Reverend Billy might suggest that the decision to discontinue live piano music in select Nordstrom stores is an indicator of the coming "shopocalypse".
For some, this is like McDonalds taking down the Golden Arches, or Nike removing the swoosh from their shoes. The decision erodes the story the consumer tells herself about why she chooses one retailer over another.
I detest it when bloggers indiscriminately rip big companies in the name of generating additional "subscribers" ... I mean, really, how different is that from when big companies make bad decisions in the name of shareholder value? Real people, good people, work at big companies, doing good things. I don't like to see these people harmed.
I also detest it when big companies indiscriminately humble the very consumers they depend upon for their existence, exploit low-wage workers to satisfy shareholders, or slowly deviate from the things that made them special, different.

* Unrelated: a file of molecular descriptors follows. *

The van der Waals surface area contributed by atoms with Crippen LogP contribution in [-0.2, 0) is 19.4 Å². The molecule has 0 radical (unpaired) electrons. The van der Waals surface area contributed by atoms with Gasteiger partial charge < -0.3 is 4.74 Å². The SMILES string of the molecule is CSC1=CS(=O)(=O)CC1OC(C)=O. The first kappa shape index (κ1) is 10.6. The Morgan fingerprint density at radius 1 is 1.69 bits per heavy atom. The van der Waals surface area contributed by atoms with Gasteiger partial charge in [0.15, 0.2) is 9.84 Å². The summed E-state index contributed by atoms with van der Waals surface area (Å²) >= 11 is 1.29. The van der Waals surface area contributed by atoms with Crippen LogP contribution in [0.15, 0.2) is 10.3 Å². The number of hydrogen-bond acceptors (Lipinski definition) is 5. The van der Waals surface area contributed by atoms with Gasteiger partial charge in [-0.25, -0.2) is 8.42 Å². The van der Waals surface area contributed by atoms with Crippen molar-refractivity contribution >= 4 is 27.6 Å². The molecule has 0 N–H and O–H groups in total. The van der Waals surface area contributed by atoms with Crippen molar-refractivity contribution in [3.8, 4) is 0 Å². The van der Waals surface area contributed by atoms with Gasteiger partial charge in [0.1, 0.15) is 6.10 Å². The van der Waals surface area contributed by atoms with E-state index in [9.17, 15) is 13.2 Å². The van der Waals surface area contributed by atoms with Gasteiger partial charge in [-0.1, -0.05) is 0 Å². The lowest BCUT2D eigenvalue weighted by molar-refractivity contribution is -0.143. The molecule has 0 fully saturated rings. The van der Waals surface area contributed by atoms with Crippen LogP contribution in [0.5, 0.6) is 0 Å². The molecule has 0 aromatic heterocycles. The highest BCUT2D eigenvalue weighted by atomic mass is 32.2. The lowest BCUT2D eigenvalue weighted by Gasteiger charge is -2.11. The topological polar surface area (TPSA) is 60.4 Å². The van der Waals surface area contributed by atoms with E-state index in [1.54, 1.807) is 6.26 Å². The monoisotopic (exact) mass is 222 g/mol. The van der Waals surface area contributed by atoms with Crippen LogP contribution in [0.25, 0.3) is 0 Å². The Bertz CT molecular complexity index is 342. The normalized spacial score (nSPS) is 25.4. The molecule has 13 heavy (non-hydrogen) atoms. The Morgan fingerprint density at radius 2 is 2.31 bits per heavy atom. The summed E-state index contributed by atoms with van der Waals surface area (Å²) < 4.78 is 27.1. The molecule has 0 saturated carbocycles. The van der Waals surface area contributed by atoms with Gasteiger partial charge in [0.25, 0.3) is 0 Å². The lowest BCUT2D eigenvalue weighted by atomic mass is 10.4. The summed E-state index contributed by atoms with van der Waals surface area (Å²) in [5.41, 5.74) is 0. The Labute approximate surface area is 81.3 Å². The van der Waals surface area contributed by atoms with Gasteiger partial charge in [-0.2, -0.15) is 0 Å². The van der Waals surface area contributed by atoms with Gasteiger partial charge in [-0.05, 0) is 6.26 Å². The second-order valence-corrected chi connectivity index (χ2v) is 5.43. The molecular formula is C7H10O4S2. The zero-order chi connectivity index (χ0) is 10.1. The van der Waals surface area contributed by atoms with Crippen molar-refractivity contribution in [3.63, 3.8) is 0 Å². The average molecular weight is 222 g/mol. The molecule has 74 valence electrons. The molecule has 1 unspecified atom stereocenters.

Do we buy from a retailer because they hire a person to play piano? Do we buy from a retailer because they meet a need at an acceptable price? Do we buy from a retailer because they are nearby and convenient? Do we buy from a retailer because the employees treat you well?
Or do we buy because of the way these factors "interact" with each other?
Most likely, it is the latter. And nobody is smart enough to forecast how one factor interacts with another. We just wait and see.
In baseball you have a team of 26 players (30 in September) who all contribute to varying degrees of success. Maybe your team is on pace to ...
It is time to find a few smart individuals in the world of e-mail analytics and data mining! And honestly, what follows is a dataset that y...
Here's a common dynamic in my projects ... see if this happens at your company. Your average price point is $40.00. Customer response...
There's a fraction of the population who says "nobody wants to work". Well, don't tell that to this guy, who manned a busy...